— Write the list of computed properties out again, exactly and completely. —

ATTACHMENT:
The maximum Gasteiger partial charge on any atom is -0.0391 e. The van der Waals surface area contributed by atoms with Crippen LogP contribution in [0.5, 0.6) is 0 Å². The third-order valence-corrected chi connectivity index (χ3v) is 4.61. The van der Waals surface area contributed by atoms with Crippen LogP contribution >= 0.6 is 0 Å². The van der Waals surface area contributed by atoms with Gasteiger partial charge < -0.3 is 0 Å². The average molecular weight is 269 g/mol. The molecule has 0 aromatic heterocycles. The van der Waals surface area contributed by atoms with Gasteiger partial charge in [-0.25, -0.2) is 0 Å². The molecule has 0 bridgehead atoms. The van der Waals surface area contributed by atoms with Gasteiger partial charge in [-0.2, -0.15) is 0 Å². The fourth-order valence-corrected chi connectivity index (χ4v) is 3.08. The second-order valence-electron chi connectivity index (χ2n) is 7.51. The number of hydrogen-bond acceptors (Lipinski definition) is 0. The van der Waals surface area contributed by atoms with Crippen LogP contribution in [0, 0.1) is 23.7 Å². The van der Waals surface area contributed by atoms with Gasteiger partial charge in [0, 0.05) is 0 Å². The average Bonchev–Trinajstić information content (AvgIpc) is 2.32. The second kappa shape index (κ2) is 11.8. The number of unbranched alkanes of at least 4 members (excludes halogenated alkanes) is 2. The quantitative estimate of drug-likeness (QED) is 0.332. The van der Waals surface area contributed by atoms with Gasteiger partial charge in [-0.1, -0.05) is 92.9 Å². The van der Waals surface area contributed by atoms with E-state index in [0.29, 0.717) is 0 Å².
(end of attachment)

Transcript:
The maximum Gasteiger partial charge on any atom is -0.0391 e. The van der Waals surface area contributed by atoms with Crippen LogP contribution in [0.5, 0.6) is 0 Å². The third-order valence-corrected chi connectivity index (χ3v) is 4.61. The van der Waals surface area contributed by atoms with Crippen LogP contribution >= 0.6 is 0 Å². The van der Waals surface area contributed by atoms with Gasteiger partial charge < -0.3 is 0 Å². The average molecular weight is 269 g/mol. The molecule has 0 aromatic heterocycles. The van der Waals surface area contributed by atoms with Gasteiger partial charge in [-0.25, -0.2) is 0 Å². The molecule has 0 bridgehead atoms. The van der Waals surface area contributed by atoms with Gasteiger partial charge in [-0.2, -0.15) is 0 Å². The fourth-order valence-corrected chi connectivity index (χ4v) is 3.08. The second-order valence-electron chi connectivity index (χ2n) is 7.51. The number of hydrogen-bond acceptors (Lipinski definition) is 0. The van der Waals surface area contributed by atoms with Crippen LogP contribution in [0, 0.1) is 23.7 Å². The van der Waals surface area contributed by atoms with Gasteiger partial charge in [0, 0.05) is 0 Å². The average Bonchev–Trinajstić information content (AvgIpc) is 2.32. The second kappa shape index (κ2) is 11.8. The number of unbranched alkanes of at least 4 members (excludes halogenated alkanes) is 2. The quantitative estimate of drug-likeness (QED) is 0.332. The van der Waals surface area contributed by atoms with Gasteiger partial charge in [-0.1, -0.05) is 92.9 Å². The van der Waals surface area contributed by atoms with E-state index in [0.29, 0.717) is 0 Å².